February 20, 2018 10:35 pm
Updated: February 21, 2018 12:55 am

A threat to wild salmon? Government confirms virus in blood discharge pouring into B.C. waters

There's a red flag being waved by conservationists on Canada's West Coast. A diver captured video — and took samples — of what some fish farms are releasing into the ocean. As Paul Johnson reports, there are fears that fish farms could infect B.C.'s precious wild salmon stocks.

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B.C. government scientists have confirmed the bloody effluent spewing from a pipe near Campbell River has tested positive for a highly contagious virus.

In November, filmmaker Tavish Campbell released footage of a blood-red cloud being discharged from a fish farm processing facility.

WATCH: Government confirms virus in fish plant waste

The footage caught the attention of government scientists who confirmed the presence of the highly-contagious piscine reovirus (PRV), which can infect and may sicken wild salmon.

“The fish farming industry says we are disinfecting our blood water when in fact all the indications are… there is no disinfection taking place,” John Werring of the David Suzuki Foundation said.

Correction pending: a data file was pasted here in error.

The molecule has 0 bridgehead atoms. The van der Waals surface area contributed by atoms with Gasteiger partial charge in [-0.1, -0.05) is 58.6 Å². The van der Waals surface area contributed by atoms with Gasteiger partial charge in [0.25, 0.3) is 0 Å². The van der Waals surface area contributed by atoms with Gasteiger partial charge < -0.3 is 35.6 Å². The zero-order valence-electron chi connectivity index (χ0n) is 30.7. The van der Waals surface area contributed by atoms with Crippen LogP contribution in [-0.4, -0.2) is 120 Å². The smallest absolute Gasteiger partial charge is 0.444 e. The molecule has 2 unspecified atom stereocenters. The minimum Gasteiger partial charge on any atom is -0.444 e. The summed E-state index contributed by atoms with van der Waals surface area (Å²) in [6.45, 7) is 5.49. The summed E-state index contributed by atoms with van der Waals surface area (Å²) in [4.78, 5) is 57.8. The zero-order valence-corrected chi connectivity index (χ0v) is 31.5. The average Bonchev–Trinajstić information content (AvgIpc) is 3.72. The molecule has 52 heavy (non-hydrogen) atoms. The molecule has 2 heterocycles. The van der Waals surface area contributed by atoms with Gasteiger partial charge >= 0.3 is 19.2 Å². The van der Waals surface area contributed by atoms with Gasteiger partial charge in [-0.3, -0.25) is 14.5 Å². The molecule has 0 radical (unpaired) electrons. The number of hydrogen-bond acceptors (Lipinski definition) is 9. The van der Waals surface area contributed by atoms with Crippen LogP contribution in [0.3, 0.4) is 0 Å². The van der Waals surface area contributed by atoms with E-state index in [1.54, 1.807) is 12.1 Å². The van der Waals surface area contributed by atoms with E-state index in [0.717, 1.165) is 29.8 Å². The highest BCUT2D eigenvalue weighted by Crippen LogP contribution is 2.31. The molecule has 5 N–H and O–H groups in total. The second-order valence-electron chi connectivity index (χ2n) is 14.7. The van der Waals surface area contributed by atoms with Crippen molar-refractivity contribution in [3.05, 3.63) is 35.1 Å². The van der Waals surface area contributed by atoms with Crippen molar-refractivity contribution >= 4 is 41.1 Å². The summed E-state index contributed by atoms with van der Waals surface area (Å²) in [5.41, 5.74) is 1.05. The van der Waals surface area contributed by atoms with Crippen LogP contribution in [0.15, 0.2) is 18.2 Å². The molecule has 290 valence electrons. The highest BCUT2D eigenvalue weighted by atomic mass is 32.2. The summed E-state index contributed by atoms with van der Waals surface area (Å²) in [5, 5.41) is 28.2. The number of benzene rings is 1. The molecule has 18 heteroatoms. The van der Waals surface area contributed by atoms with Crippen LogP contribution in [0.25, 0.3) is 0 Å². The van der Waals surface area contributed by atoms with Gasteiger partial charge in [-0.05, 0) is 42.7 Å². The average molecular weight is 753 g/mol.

The provincial government has launched a review of the practice.

WATCH: B.C. conservationists post livestream of blood discharge pouring into local waters

Jeremy Dunn of the BC Salmon Farmers Association said research indicates that PRV is a “relatively harmless virus.”

“There are millions of viruses in the ocean, most of which are harmless,” he said. “The science to date on this particular virus would show that it’s not having a harm on farmed fish or wild fish.”

WATCH: Fraser River sockeye run predicted to be lowest in 120 years

Last summer’s Fraser River sockeye run saw the lowest returns ever recorded, and no one knows exactly why.

A December 2017 report from the Committee on the Status of Endangered Wildlife in Canada says B.C.’s sockeye salmon stocks are flirting with extinction, and need an “at risk” designation.

WATCH: New report calls for ‘at risk’ designation for B.C. sockeye salmon

In a few months, millions of juvenile wild salmon will swim through virus-infected clouds on their way to open ocean.

READ MORE: New study shows B.C. wild salmon are being infected by virus coming from fish farms

Scientists aren’t certain about how PRV affects wild salmon, but activists say dropping virus-infected effluent in the middle of a fish migration route may not be the responsible choice.

“There’s no reason in this day and age, with the technology that we have, that we should be allowing this to take place,” Werring said.

— With files from Paul Johnson

© 2018 Global News, a division of Corus Entertainment Inc.

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